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How MCPAP for Moms Offers a Lifeline to Providers and Women in Need

Care for Your Mind acknowledges and appreciates the collaboration of the National Network of Depression Centers in developing this series.

How MCPAP for Moms Offers a Lifeline to Providers and Women in Need
Nancy Byatt, D.O., M.S., M.B.A., F.A.P.M., with contributions by Jamie Belsito and Amanda Martin

With nearly 15% of pregnant or postpartum women suffering from depression and very few medical providers able to offer effective treatment, it’s clear there’s a serious gap in available care.

JaimieAs we’ve discussed throughout this series, this is a national health crisis, and the answer, in short, is for the system to expand its capacity for care.

Through our work in Massachusetts, we’ve found that a centralized program allows us to easily increase the care that physicians are able to offer. Doing so simultaneously solves a major dilemma for providers, who have long felt frustrated at their inability to help mothers in need— and helps patients feel secure and supported. That’s the role the MCPAP for Moms (Massachusetts Child Psychiatry Access Project for Moms) has been filling since its inception last year.

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Why Psychiatric Care for Pregnant Women Often Falls Short

Care for Your Mind acknowledges and appreciates the collaboration of the National Network of Depression Centers in developing this series.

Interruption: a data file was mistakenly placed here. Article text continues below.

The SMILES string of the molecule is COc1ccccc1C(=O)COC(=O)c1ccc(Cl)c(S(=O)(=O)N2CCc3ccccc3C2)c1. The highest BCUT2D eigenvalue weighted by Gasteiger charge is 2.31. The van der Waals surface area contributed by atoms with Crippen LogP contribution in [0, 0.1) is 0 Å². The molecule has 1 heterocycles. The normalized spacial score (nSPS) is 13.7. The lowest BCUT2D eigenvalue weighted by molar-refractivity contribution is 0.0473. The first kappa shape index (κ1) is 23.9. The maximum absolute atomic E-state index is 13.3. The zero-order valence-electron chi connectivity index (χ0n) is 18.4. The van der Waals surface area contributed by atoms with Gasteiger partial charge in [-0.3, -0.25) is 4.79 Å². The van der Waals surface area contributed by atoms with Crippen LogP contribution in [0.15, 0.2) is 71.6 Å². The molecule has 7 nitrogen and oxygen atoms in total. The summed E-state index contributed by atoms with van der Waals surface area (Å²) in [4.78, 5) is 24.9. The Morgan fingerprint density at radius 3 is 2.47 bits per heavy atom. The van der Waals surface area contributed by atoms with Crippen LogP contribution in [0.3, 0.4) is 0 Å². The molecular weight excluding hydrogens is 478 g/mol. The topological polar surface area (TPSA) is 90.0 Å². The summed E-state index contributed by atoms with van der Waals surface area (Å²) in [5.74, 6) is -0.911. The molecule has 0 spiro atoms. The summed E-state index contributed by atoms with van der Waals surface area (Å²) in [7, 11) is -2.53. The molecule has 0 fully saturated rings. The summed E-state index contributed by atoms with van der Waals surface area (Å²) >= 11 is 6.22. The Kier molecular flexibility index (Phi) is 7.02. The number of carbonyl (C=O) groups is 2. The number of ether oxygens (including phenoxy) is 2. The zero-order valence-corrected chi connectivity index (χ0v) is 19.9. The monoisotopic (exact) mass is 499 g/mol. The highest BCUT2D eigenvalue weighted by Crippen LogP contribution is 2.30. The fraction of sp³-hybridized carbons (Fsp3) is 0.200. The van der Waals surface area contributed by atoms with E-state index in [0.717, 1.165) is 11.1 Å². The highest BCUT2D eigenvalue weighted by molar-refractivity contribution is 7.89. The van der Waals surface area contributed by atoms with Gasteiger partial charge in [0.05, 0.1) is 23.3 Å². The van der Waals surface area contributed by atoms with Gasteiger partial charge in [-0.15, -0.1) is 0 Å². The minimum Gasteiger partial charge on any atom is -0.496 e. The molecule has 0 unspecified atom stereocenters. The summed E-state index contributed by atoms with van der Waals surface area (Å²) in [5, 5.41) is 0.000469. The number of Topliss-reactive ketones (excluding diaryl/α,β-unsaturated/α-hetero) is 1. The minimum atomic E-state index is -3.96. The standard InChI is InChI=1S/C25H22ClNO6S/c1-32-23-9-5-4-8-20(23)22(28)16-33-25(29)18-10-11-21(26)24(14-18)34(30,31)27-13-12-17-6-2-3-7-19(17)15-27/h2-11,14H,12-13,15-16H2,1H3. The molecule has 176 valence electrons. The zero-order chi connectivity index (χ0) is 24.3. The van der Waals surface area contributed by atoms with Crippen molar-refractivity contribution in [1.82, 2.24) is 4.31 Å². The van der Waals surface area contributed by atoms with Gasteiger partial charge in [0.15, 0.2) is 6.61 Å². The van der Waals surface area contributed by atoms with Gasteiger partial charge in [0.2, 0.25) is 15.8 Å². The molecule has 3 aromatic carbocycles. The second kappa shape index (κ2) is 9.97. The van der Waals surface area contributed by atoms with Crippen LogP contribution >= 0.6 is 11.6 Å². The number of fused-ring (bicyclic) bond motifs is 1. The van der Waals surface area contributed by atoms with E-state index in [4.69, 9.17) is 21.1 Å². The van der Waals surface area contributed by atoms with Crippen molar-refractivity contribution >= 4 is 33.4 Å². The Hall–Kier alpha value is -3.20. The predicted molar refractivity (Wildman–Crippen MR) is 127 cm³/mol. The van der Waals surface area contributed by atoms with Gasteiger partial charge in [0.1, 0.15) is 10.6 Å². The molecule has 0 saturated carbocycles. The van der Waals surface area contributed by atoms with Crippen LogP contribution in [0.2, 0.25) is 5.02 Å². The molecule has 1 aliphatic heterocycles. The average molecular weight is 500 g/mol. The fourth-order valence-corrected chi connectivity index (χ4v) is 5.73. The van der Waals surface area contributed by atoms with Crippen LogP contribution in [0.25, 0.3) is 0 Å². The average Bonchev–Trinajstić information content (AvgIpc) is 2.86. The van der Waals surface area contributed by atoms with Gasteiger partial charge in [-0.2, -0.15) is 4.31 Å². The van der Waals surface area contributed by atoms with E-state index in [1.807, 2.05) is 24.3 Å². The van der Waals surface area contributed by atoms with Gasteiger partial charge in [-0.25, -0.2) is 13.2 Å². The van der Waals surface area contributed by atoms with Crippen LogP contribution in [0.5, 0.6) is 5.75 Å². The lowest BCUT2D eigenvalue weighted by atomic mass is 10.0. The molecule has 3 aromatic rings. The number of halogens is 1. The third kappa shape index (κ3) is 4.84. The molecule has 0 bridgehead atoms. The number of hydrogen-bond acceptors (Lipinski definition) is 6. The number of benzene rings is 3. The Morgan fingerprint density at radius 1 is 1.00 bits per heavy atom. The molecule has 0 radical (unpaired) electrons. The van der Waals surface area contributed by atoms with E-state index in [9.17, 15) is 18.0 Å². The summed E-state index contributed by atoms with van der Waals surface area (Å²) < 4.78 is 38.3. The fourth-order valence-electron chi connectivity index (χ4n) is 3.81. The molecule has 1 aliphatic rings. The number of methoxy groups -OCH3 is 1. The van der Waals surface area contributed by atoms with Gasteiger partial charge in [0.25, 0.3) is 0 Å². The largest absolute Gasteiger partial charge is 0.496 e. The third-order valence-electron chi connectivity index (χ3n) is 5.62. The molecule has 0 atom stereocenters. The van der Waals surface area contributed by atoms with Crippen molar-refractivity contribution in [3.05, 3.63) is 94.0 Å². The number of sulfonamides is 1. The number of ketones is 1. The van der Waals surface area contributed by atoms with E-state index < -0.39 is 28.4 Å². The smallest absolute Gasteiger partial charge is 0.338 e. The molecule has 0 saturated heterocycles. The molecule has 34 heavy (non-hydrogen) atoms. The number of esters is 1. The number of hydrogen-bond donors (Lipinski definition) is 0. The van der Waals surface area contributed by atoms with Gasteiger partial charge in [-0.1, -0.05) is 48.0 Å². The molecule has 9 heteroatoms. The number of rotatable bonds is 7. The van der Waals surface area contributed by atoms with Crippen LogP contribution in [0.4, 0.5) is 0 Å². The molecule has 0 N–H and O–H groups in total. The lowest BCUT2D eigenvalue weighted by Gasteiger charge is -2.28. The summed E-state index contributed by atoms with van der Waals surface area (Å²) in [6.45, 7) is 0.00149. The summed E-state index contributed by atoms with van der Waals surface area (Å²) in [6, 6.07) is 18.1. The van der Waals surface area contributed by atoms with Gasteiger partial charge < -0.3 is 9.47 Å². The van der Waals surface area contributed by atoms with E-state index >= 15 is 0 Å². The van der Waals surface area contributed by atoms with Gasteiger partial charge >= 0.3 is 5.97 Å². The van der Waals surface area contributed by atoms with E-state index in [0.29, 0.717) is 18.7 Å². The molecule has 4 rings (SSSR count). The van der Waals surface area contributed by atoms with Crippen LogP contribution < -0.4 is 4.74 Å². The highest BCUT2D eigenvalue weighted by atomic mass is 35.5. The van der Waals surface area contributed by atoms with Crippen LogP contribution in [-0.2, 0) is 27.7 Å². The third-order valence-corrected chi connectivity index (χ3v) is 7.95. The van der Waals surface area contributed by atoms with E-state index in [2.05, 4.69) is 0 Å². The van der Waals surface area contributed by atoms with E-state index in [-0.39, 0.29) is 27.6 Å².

Why Psychiatric Care for Pregnant Women Often Falls Short
Nancy Byatt, D.O., M.S., M.B.A., F.A.P.M.

When a maternal suicide or infanticide (the intentional killing of a child within a year of birth) makes the news, everyone is left with one question: How could this have happened? The truth is that the potential for this kind of tragedy lies within a very specific segment of the population: vulnerable pregnant and postpartum women in need of psychiatric care.

Of the millions of women who suffer from perinatal mental health issues, most have unipolar depression and can be treated successfully by trained OBs or other primary care providers. The remaining 20 percent, however, require psychiatric care for more complex conditions such as severe depression, bipolar disorder, schizophrenia, or postpartum psychosis, and it’s in this population where tragedy can occur.

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Surviving Severe Postpartum Depression

Susan Campbell
Families for Depression Awareness

I started dreaming about having a baby when I was a very little girl. I began babysitting at a young age and played with dolls for far longer than I care to admit. Being a mother was my life’s ambition. I never imagined that when I finally became a mother, I would have thoughts of hating my baby or wanting to hurt her or myself. But that’s exactly what happened and today I am truly grateful that we are alive.

I couldn’t have been more excited, less than three months after our wedding, to learn that I was pregnant. But it wasn’t the magical, transformative experience I’d imagined. It was a lot like turning a year older: you know something happened, but you don’t feel any different.